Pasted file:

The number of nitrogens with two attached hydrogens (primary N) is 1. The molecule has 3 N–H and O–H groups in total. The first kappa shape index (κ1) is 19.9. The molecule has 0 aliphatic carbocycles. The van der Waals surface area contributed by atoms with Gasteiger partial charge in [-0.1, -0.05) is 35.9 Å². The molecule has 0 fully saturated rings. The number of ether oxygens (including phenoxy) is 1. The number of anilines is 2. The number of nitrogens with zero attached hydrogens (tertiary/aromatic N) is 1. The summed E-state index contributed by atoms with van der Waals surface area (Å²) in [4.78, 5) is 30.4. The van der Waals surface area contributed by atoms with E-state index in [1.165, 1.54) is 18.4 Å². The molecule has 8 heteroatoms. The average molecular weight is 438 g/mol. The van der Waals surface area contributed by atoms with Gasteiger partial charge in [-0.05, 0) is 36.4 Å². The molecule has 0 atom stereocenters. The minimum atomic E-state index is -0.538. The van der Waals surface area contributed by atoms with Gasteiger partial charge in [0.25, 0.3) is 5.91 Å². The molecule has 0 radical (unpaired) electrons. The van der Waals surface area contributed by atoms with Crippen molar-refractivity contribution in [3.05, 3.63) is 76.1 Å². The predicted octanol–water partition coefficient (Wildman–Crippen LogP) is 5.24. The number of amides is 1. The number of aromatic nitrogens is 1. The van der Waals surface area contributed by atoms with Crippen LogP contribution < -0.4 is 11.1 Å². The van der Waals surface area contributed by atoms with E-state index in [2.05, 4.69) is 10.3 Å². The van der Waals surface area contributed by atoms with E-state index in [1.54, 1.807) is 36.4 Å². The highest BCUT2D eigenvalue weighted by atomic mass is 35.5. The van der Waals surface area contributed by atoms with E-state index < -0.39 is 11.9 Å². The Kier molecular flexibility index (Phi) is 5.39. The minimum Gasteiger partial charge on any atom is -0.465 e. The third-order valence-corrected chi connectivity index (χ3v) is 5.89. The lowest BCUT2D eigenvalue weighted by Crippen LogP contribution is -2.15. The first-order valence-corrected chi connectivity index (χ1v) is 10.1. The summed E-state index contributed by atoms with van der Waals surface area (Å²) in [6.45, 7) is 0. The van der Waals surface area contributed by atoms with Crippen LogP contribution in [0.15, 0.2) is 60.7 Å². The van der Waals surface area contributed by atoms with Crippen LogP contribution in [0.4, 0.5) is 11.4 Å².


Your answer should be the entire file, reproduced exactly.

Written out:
The number of nitrogens with two attached hydrogens (primary N) is 1. The molecule has 3 N–H and O–H groups in total. The first kappa shape index (κ1) is 19.9. The molecule has 0 aliphatic carbocycles. The van der Waals surface area contributed by atoms with Gasteiger partial charge in [-0.1, -0.05) is 35.9 Å². The molecule has 0 fully saturated rings. The number of ether oxygens (including phenoxy) is 1. The number of anilines is 2. The number of nitrogens with zero attached hydrogens (tertiary/aromatic N) is 1. The summed E-state index contributed by atoms with van der Waals surface area (Å²) in [4.78, 5) is 30.4. The van der Waals surface area contributed by atoms with E-state index in [1.165, 1.54) is 18.4 Å². The molecule has 8 heteroatoms. The average molecular weight is 438 g/mol. The van der Waals surface area contributed by atoms with Gasteiger partial charge in [-0.05, 0) is 36.4 Å². The molecule has 0 atom stereocenters. The minimum atomic E-state index is -0.538. The van der Waals surface area contributed by atoms with Gasteiger partial charge in [0.25, 0.3) is 5.91 Å². The molecule has 0 radical (unpaired) electrons. The van der Waals surface area contributed by atoms with Crippen molar-refractivity contribution in [3.05, 3.63) is 76.1 Å². The predicted octanol–water partition coefficient (Wildman–Crippen LogP) is 5.24. The number of amides is 1. The number of aromatic nitrogens is 1. The van der Waals surface area contributed by atoms with Crippen LogP contribution < -0.4 is 11.1 Å². The van der Waals surface area contributed by atoms with E-state index in [2.05, 4.69) is 10.3 Å². The van der Waals surface area contributed by atoms with E-state index in [1.54, 1.807) is 36.4 Å². The highest BCUT2D eigenvalue weighted by atomic mass is 35.5. The van der Waals surface area contributed by atoms with E-state index < -0.39 is 11.9 Å². The Kier molecular flexibility index (Phi) is 5.39. The minimum Gasteiger partial charge on any atom is -0.465 e. The third-order valence-corrected chi connectivity index (χ3v) is 5.89. The lowest BCUT2D eigenvalue weighted by Crippen LogP contribution is -2.15. The first-order valence-corrected chi connectivity index (χ1v) is 10.1. The summed E-state index contributed by atoms with van der Waals surface area (Å²) in [6.45, 7) is 0. The van der Waals surface area contributed by atoms with Crippen LogP contribution in [0.15, 0.2) is 60.7 Å². The van der Waals surface area contributed by atoms with Crippen LogP contribution in [0.4, 0.5) is 11.4 Å².